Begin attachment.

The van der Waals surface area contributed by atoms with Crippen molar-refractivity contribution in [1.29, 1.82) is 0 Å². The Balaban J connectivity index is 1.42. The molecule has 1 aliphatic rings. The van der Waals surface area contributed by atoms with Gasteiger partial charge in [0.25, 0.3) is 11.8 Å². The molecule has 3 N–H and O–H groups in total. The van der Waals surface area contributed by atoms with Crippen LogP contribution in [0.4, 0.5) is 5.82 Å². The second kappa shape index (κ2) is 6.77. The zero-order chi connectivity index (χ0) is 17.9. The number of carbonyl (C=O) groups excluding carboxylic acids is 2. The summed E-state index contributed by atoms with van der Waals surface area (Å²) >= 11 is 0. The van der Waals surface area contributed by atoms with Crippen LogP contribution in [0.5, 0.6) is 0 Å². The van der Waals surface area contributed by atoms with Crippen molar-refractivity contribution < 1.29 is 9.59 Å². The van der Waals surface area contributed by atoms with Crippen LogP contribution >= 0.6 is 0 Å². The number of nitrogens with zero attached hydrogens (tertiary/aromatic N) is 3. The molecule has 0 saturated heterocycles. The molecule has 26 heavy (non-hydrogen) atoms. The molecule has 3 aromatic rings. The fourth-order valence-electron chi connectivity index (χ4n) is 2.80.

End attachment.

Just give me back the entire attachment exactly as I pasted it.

The van der Waals surface area contributed by atoms with Crippen molar-refractivity contribution in [1.29, 1.82) is 0 Å². The Balaban J connectivity index is 1.42. The molecule has 1 aliphatic rings. The van der Waals surface area contributed by atoms with Gasteiger partial charge in [0.25, 0.3) is 11.8 Å². The molecule has 3 N–H and O–H groups in total. The van der Waals surface area contributed by atoms with Crippen LogP contribution in [0.4, 0.5) is 5.82 Å². The second kappa shape index (κ2) is 6.77. The zero-order chi connectivity index (χ0) is 17.9. The number of carbonyl (C=O) groups excluding carboxylic acids is 2. The summed E-state index contributed by atoms with van der Waals surface area (Å²) >= 11 is 0. The van der Waals surface area contributed by atoms with Crippen LogP contribution in [0.5, 0.6) is 0 Å². The van der Waals surface area contributed by atoms with Crippen molar-refractivity contribution < 1.29 is 9.59 Å². The van der Waals surface area contributed by atoms with Crippen LogP contribution >= 0.6 is 0 Å². The number of nitrogens with zero attached hydrogens (tertiary/aromatic N) is 3. The molecule has 0 saturated heterocycles. The molecule has 26 heavy (non-hydrogen) atoms. The molecule has 3 aromatic rings. The fourth-order valence-electron chi connectivity index (χ4n) is 2.80.